Some tank mates to consider for your Pea Puffers would be Neon Tetras, Kuhli Loaches, some Danios, and adult Cherry Shrimp. These fish should be able to get out of the way of the Pea Puffer, and also not stress out or injure them. Remember, the more fish you add, the more plants you will want to add so that your Pea Puffer can hide and get comfortable.

Can Pea Puffers Be Added to a Community Tank?

Pea Puffer fish are not a good addition to a community tank that houses any fish that are larger than the tiny Pea Puffer so that they do not injure them. There are fish that you can place with the Pea Puffer if you have the appropriate aquarium setup to do so. The Pea Puffer requires lots of places to hide and destress, and that is important for the health and wellbeing of the Pea Puffer.

It is possible to keep them in a community tank, but they are not recommended to be kept that way. It is recommended for these tiny fish that they are kept in a species only tank.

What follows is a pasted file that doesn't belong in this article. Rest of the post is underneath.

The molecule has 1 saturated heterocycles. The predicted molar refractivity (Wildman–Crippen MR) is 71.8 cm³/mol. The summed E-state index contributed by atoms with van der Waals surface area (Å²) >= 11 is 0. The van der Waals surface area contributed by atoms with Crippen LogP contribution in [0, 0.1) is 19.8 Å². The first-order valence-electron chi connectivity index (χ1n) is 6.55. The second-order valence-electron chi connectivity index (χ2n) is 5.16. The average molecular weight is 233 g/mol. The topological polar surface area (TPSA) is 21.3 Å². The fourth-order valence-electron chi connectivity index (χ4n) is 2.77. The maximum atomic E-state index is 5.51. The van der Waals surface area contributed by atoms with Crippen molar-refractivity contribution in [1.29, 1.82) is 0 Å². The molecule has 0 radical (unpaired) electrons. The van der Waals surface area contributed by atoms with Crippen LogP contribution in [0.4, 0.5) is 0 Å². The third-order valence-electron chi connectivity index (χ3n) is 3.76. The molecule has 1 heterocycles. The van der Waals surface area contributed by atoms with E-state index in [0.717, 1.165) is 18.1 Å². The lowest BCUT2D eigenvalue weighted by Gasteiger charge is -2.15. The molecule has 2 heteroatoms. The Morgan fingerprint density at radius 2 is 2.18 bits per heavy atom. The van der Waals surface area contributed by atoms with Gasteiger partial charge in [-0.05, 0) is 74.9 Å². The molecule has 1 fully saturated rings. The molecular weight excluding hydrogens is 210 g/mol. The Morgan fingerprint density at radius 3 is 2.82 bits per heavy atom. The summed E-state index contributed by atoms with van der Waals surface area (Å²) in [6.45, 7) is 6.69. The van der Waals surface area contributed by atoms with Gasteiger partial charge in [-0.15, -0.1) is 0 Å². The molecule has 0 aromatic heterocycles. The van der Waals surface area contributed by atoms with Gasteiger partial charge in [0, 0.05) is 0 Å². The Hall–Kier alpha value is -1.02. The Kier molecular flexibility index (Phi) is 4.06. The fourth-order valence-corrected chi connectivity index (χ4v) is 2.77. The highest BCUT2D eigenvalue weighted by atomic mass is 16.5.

Are Pea Puffers Aggressive?

Pea Puffers are small, but they are territorial. These small fish in the wild will seek out a territory to claim, and they will defend it. They are considered an aggressive fish, and they will pick at and nip at other fish in the aquarium. They are recommended to be housed with only their same species for this reason. If you are planning on placing other species of fish in with your Pea Puffer, you will want to make sure that you are monitoring their interaction so that there are no issues. Pea Puffers are fin nipping fish, and if they are nipping and damaging the fins of the other fish in the aquarium, then you should be able to see it.

How Many Pea Puffers Should Be Kept together?

Pea Puffers are territorial fish, and if you are wanting to keep more than one in the same aquarium, you will want to ensure that there is enough room. The minimum tank requirement for one Pea Puffer is 10 gallons if they are kept as a lone fish. If you add in more Pea Puffers, you will want to make sure that the tank is an additional 5 gallons larger for each Pea Puffer.